brand design

Sochi’s Futuristic Logo

Anyone who has watched an Olympics whose vision is sharp will notice that the logo for Sochi 2014 — which appears in every stadium, on every ticket, and on tens of millions of dollars’ worth of Olympic merchandise — is remarkably different from those of previous Olympics. It contains no drawing and features only unassuming lowercase lettering, the five Olympic rings, and a web address.



Guo Chunning, who designed the “Dancing Beijing” logo for the Beijing 2008 Games, has researched the history of Olympic logos going back to the beginning of the modern Games, in 1896. He believes that, with the exception of Mexico City 1968 and London 2012, this is the first time a logo has lacked drawn elements. (Mexico City and London, however, used lettering that resembled artwork.)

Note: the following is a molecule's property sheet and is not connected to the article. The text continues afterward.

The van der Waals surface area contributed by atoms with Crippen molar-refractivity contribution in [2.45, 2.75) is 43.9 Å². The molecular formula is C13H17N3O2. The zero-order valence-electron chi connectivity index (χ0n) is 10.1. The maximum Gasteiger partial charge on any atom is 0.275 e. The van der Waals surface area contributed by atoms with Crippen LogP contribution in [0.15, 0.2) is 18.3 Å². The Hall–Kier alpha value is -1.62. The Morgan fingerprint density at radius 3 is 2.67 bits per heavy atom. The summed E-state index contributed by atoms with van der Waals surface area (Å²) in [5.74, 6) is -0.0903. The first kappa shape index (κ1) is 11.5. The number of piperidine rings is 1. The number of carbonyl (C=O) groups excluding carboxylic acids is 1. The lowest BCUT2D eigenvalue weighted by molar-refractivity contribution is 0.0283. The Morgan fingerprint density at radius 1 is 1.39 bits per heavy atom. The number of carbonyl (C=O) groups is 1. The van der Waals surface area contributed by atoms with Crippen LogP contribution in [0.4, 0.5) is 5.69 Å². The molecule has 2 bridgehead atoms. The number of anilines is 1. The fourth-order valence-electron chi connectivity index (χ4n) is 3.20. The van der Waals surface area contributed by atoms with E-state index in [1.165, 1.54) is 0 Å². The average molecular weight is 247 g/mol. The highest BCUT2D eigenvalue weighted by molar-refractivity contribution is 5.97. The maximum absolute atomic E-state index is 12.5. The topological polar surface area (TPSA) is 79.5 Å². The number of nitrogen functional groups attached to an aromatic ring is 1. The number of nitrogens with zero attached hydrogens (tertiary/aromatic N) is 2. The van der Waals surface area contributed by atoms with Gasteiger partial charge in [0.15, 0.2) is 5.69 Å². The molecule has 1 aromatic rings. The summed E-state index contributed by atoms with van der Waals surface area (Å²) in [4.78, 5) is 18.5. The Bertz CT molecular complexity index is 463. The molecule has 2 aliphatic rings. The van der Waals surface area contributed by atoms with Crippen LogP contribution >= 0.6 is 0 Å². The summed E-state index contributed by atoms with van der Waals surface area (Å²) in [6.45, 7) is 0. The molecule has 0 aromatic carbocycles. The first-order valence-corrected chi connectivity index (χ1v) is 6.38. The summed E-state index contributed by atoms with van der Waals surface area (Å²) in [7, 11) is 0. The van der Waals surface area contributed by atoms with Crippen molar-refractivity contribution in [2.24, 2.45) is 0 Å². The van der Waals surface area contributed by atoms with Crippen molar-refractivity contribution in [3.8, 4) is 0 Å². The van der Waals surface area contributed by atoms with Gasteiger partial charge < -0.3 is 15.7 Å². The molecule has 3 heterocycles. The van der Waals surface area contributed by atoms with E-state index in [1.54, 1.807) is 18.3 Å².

Olympic logos, once chosen, aren’t always greeted with applause. When the London 2012 logo was revealed, in 2007 — having cost four hundred thousand pounds, or eight hundred thousand dollars, to create—a petition circulated in Great Britain that was signed by more than forty-eight thousand people to have the logo scrapped and redesigned. The effort never gained traction.

While the Sochi logo hasn’t generated a groundswell of opposition, some felt that an alternate design, by the Moscow firm Studio Transformer, would have been more in tune with the Olympic tradition.

What do you think? Left or right?


Initial Water Services

Turquoise Creative were asked to design Initial Facilities Water Services a new corporate brochure. The brief was retain the corporate brand styling but inject life into the brochure. Turquoise achieved this with a combination of abstract and product led imagery and illustrative graphs.

This 210mm square 28 page brochure was delivered on time and within budget. “Steve is fantastic to work with, he manages your expectations and always delivers quality work“. Regional Sales Manager.

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